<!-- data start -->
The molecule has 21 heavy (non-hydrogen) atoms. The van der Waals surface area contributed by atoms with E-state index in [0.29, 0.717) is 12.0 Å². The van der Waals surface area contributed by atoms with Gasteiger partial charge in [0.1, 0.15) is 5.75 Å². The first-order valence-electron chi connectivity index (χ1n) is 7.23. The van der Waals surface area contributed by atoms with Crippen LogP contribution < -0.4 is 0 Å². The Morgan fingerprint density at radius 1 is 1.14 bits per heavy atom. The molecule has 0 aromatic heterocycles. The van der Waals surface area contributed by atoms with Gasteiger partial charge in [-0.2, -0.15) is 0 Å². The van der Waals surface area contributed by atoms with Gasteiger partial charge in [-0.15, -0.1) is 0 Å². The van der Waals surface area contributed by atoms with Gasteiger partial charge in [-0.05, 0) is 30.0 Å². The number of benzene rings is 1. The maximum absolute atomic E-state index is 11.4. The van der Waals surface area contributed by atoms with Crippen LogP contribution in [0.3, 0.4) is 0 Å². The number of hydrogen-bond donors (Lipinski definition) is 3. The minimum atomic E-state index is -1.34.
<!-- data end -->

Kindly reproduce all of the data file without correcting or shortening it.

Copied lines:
The molecule has 21 heavy (non-hydrogen) atoms. The van der Waals surface area contributed by atoms with E-state index in [0.29, 0.717) is 12.0 Å². The van der Waals surface area contributed by atoms with Gasteiger partial charge in [0.1, 0.15) is 5.75 Å². The first-order valence-electron chi connectivity index (χ1n) is 7.23. The van der Waals surface area contributed by atoms with Crippen LogP contribution < -0.4 is 0 Å². The Morgan fingerprint density at radius 1 is 1.14 bits per heavy atom. The molecule has 0 aromatic heterocycles. The van der Waals surface area contributed by atoms with Gasteiger partial charge in [-0.2, -0.15) is 0 Å². The van der Waals surface area contributed by atoms with Gasteiger partial charge in [-0.15, -0.1) is 0 Å². The van der Waals surface area contributed by atoms with Gasteiger partial charge in [-0.05, 0) is 30.0 Å². The number of benzene rings is 1. The maximum absolute atomic E-state index is 11.4. The van der Waals surface area contributed by atoms with Crippen LogP contribution in [0.3, 0.4) is 0 Å². The number of hydrogen-bond donors (Lipinski definition) is 3. The minimum atomic E-state index is -1.34.